All benefit eligible faculty and staff will participate in the College's Retirement Plan after completing one year of employment. This waiting period is waived, however, if the faculty or staff member currently owns an annuity contract under a 403(b) plan or a custodial account under a 403(b) (7) plan from his or her previous employer. Generally, a 403(b) plan is offered to employees of an academic institutions, hospitals, or other non-profit organizations.
Participation in the Swarthmore plan is mandatory, and contributions to the plan continue as long as the employee is actively employed by the College. Employees are 100 percent vested in their accounts on the date participation begins. Contributions to this basic portion of the Retirement Plan are calculated according to the following schedule:
|College Contribution||Employee Contribution|
|First $20,000 of salary||10%||0%|
|Salary in excess of $20,000||10%||5.5%|
The following information is meant to serve as a brief guide to upcoming changes in the College's retirement investment options. Please consult Fund Changes Coming to Your Retirement Plan [pdf], which further describes the changes and timing of the new retirement fund options.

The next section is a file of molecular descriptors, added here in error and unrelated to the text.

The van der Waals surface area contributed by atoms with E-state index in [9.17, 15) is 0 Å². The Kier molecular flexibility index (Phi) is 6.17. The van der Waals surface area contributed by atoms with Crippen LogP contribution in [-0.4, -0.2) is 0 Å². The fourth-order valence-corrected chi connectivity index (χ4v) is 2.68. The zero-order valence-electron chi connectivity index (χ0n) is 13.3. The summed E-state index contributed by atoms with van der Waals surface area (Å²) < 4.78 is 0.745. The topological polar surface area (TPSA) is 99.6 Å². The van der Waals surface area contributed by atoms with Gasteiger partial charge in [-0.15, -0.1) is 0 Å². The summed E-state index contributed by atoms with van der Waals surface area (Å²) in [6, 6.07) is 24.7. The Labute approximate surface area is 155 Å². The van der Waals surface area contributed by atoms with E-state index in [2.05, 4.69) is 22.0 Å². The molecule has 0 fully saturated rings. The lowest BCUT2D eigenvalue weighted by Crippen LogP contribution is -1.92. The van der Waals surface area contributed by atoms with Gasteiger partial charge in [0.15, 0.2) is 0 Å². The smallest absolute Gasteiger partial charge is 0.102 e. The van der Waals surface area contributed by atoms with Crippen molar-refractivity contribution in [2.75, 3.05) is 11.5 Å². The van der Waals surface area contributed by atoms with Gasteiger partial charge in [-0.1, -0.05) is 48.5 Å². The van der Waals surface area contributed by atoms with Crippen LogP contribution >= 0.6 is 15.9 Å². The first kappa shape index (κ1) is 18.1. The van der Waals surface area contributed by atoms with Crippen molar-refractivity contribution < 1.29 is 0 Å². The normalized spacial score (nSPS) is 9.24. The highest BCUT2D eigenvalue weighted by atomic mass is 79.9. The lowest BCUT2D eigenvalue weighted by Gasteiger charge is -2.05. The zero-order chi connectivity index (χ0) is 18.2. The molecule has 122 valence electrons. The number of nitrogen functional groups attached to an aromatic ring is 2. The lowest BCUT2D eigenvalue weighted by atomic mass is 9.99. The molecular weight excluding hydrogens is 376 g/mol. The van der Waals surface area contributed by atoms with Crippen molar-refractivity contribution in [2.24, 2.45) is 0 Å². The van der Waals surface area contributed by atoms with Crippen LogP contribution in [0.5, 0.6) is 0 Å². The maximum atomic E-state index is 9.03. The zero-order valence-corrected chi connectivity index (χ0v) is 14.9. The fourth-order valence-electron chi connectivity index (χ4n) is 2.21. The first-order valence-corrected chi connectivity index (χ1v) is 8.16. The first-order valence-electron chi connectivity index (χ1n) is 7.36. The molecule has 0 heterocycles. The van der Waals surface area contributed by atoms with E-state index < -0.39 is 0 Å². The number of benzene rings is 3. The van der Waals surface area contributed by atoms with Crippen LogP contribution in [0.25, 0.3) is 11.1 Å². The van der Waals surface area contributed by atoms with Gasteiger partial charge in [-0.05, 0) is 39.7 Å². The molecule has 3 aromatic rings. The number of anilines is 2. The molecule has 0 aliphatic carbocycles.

How do I put more money into my retirement plan?
You need to complete a Salary Reduction Agreement [pdf]. Please note that you can make a change to your Salary Reduction Agreement once a quarter. When you complete the new Agreement, you must include the total of additional and/or supplemental contributions you wish to make as each agreement replaces the one on file.
Additional Basic Contributions
Employees are not limited to the above percentage levels. They may contribute additional sums on a voluntary basis up to a legally allowed maximum. However, the College will not make any further contributions on their behalf. Like basic contributions, additional contributions will be withheld from the employee's pay on a before-tax basis.
Supplemental Retirement Plan
A benefits eligible employee of Swarthmore College may also elect to have a portion of his or her salary, up to a legally allowed maximum, placed each year in a supplemental retirement account. Like contributions to the basic Retirement Plan, supplemental contributions are not subject to federal taxation until such time as it is received as income.